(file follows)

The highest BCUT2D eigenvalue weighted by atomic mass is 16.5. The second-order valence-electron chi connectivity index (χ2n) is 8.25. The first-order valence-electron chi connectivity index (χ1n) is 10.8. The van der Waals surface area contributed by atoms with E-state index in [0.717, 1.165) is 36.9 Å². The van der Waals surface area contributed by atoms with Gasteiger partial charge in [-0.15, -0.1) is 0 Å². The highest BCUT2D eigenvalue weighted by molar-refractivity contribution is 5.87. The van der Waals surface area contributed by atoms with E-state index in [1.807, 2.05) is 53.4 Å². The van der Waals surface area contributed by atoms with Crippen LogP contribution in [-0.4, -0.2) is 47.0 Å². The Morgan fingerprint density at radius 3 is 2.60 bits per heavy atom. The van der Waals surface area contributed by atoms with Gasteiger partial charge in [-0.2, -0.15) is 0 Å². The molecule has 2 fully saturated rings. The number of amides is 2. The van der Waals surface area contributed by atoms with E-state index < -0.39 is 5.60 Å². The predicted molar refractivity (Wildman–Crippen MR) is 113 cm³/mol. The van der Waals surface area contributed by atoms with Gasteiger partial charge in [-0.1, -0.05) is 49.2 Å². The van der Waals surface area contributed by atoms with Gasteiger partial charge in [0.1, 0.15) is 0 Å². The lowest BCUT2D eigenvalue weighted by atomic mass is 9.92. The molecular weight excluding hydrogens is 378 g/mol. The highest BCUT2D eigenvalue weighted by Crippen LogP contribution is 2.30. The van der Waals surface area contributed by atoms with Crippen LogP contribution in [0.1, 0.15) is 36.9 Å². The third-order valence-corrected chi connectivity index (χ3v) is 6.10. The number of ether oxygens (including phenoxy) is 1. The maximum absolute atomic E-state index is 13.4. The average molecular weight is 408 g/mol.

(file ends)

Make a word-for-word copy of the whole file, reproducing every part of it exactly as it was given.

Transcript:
The highest BCUT2D eigenvalue weighted by atomic mass is 16.5. The second-order valence-electron chi connectivity index (χ2n) is 8.25. The first-order valence-electron chi connectivity index (χ1n) is 10.8. The van der Waals surface area contributed by atoms with E-state index in [0.717, 1.165) is 36.9 Å². The van der Waals surface area contributed by atoms with Gasteiger partial charge in [-0.15, -0.1) is 0 Å². The highest BCUT2D eigenvalue weighted by molar-refractivity contribution is 5.87. The van der Waals surface area contributed by atoms with E-state index in [1.807, 2.05) is 53.4 Å². The van der Waals surface area contributed by atoms with Crippen LogP contribution in [-0.4, -0.2) is 47.0 Å². The Morgan fingerprint density at radius 3 is 2.60 bits per heavy atom. The van der Waals surface area contributed by atoms with Gasteiger partial charge in [-0.2, -0.15) is 0 Å². The molecule has 2 fully saturated rings. The number of amides is 2. The van der Waals surface area contributed by atoms with E-state index < -0.39 is 5.60 Å². The predicted molar refractivity (Wildman–Crippen MR) is 113 cm³/mol. The van der Waals surface area contributed by atoms with Gasteiger partial charge in [-0.1, -0.05) is 49.2 Å². The van der Waals surface area contributed by atoms with Gasteiger partial charge in [0.1, 0.15) is 0 Å². The lowest BCUT2D eigenvalue weighted by atomic mass is 9.92. The molecular weight excluding hydrogens is 378 g/mol. The highest BCUT2D eigenvalue weighted by Crippen LogP contribution is 2.30. The van der Waals surface area contributed by atoms with Crippen LogP contribution in [0.1, 0.15) is 36.9 Å². The third-order valence-corrected chi connectivity index (χ3v) is 6.10. The number of ether oxygens (including phenoxy) is 1. The maximum absolute atomic E-state index is 13.4. The average molecular weight is 408 g/mol.